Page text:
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Potential game-changer: PM yes to Pakistan visit

India and Pakistan moved a step closer to their ‘common desire’ of normalising relations after Manmohan-Zardari talks.

Published: 08th April 2012 12:50 PM  |   Last Updated: 16th May 2012 10:27 PM   |  A+A-

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PTI photo

NEW DELHI: In a potential game-changer in volatile bilateral ties, Prime Minister Manmohan Singh Sunday accepted an invitation to visit Pakistan, with India indicating that concrete actions against anti-India terrorists and a speedier resolution of less contentious issues like disputes over the Siachen glacier and Sir Creek marshland could form the showpiece of the much-awaited trip.

India and Pakistan, which resumed their dialogue in February last year after a post 26/11 pause, moved a step closer to their "common desire" of normalising relations after a businesslike lunch and 40 minutes one-one-talks talks between visiting Pakistan President Asif Ali Zardari and Manmohan Singh here.

Zardari touched down here in the morning on a six-hour private visit cloaked as a pilgrimage to the Sufi shrine at Ajmer in Rajasthan.

Manmohan Singh pressed Pakistan to bring the perpetrators of the Mumbai terror spree to justice and act against 26/11 mastermind Hafiz Saeed, who is continuing with his hate India speeches with impunity, but the talks largely focused on mapping out a forward-looking agenda focusing around trade and the peace dividend that will ensue.

In a sign of paradigm shift, Zardari invoked the "India-China" model for bilateral ties, which entails focusing on scaling up trade while resolving more complex outstanding issues like Kashmir in a step-by-step incremental fashion.

Manmohan Singh acknowledged that Pakistan was moving forward on trade issues - a reference to Islamabad's movement in the direction of granting New Delhi the Most Favoured Nation status - as both leaders agreed to tap economic potential for trade and investment and broaden economic agenda between the two countries.

In a step forward, the two leaders directed their home secretaries to discuss the issue of terror and sign a pact on easing the visa regime.

After a warm handshake and clasp and smiles for the media, the two leaders sat down for talks, which Manmohan Singh said were "very constructive and friendly."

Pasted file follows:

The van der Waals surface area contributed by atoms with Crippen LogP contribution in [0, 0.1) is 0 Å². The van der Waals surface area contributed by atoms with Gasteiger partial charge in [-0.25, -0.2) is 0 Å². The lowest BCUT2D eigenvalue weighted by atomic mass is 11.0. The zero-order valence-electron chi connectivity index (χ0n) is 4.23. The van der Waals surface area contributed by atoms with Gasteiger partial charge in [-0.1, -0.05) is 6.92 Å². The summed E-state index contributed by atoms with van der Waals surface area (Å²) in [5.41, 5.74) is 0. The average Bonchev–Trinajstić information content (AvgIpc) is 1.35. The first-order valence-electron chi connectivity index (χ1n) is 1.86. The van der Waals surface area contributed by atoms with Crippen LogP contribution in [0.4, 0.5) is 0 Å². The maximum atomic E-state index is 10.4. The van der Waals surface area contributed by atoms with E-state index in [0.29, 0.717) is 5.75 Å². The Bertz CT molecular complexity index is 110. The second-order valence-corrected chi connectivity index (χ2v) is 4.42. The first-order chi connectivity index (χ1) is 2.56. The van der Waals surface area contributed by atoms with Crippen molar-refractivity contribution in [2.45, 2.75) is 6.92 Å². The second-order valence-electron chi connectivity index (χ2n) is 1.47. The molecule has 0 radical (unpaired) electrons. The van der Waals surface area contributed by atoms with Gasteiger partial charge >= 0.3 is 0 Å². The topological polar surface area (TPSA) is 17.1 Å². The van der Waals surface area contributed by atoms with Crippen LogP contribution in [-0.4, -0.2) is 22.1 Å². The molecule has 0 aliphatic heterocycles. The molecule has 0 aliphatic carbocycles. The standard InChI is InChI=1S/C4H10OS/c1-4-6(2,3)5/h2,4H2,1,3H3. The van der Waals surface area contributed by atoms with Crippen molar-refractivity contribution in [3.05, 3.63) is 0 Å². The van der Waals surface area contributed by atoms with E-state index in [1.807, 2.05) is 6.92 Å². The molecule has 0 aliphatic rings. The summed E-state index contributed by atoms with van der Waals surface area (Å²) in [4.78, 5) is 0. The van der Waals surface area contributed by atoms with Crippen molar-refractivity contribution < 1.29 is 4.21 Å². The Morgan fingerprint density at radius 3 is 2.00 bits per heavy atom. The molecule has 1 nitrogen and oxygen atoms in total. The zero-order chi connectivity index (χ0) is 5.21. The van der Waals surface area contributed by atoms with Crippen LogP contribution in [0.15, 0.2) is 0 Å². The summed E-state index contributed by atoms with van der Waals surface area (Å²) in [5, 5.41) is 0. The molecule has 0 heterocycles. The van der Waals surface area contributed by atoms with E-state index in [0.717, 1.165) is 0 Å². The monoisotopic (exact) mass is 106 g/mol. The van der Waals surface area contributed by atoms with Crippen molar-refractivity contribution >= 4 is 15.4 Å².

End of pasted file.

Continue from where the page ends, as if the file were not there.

Manmohan Singh surprised many when he announced, at a joint appearance with Zardari, that he would be "very happy" to visit Pakistan, the most positive indication so far that the Pakistan-born Indian prime minister could after all go on his maiden visit to the neighbouring country.

"President Zardari has also invited me to visit Pakistan … I would be very happy to visit Pakistan on a mutually convenient date," said Manmohan Singh, who was born in the village in Gah in Pakistani Punjab.

If the visit takes place, it will be the first by an Indian prime minister to Pakistan in the last eight years. Atal Bihari Vajpayee was the last Indian prime minister to visit Pakistan in 2004.

Foreign Secretary Ranjan Mathai, briefing reporters later, said: "Terrorism is a major issue by which people will India will judge the dialogue process.

"This will be factored into when deciding the timing of the visit," an official elaborated.

The prime minister raised the issue of terrorism and conveyed to the Pakistan president that it "was imperative that perpetrators of the 26/11 Mumbai terror attack be brought to justice," Mathai said.

Responding to India's concerns, Zardari said that Pakistan is as much a victim of terrorism as India and said that there "were some legal issues" on the Pakistani side.

"The relation between India and Pakistan should become normal, that's our common desire," Manmohan Singh said. He stressed that the two sides were "willing to find practical, pragmatic solutions" to all issues dogging their ties "and that's the message that President Zardari and I would wish to convey."

Greeting the Indian people with a "Salaam Walaykum," a beaming Zardari stressed that India and Pakistan are neighbours and "we will like to have better relations with India".

"We have spoken about every issue we could have spoken about," Zardari, who was dressed nattily in a black suit with a red tie, said. Manmohan Singh was dressed in his usual kurta-churidar and a grey Nehru jacket.

Zardari said he hoped to see Manmohan Singh on Pakistan soil soon. His son Bilawal, dressed in a black pathani suit, was standing behind him as Zardari addressed the media.

Manmohan Singh was invited to visit Pakistan by Prime Minister Yousaf Raza Gilani on the sidelines of the Nuclear Security Summit in Seoul March 27, and had replied that he would visit only if something "solid" was achievable.

Although no timeline has been set for the visit, government sources indicated that there was a strong possibility of Manmohan Singh visiting Pakistan, but added caveats that the timing will depend upon Islamabad's actions on 26/11 justice and the progress in resolving issues like Sir Creek on India's western border and further movement on trade.

In a step forward, sources indicated that issues like the disputed marshland are doable and a resolution of this issue could form the substantial outcome that could be flaunted as a showpiece during Manmohan Singh's likely visit.

Pakistan has been pressing India for long to resolve doable issues like Siachen and Sir Creek, but India had said more time was required. Sources, however, Sunday indicated that Sir Creek could be resolved, while Siachen may take some more time.



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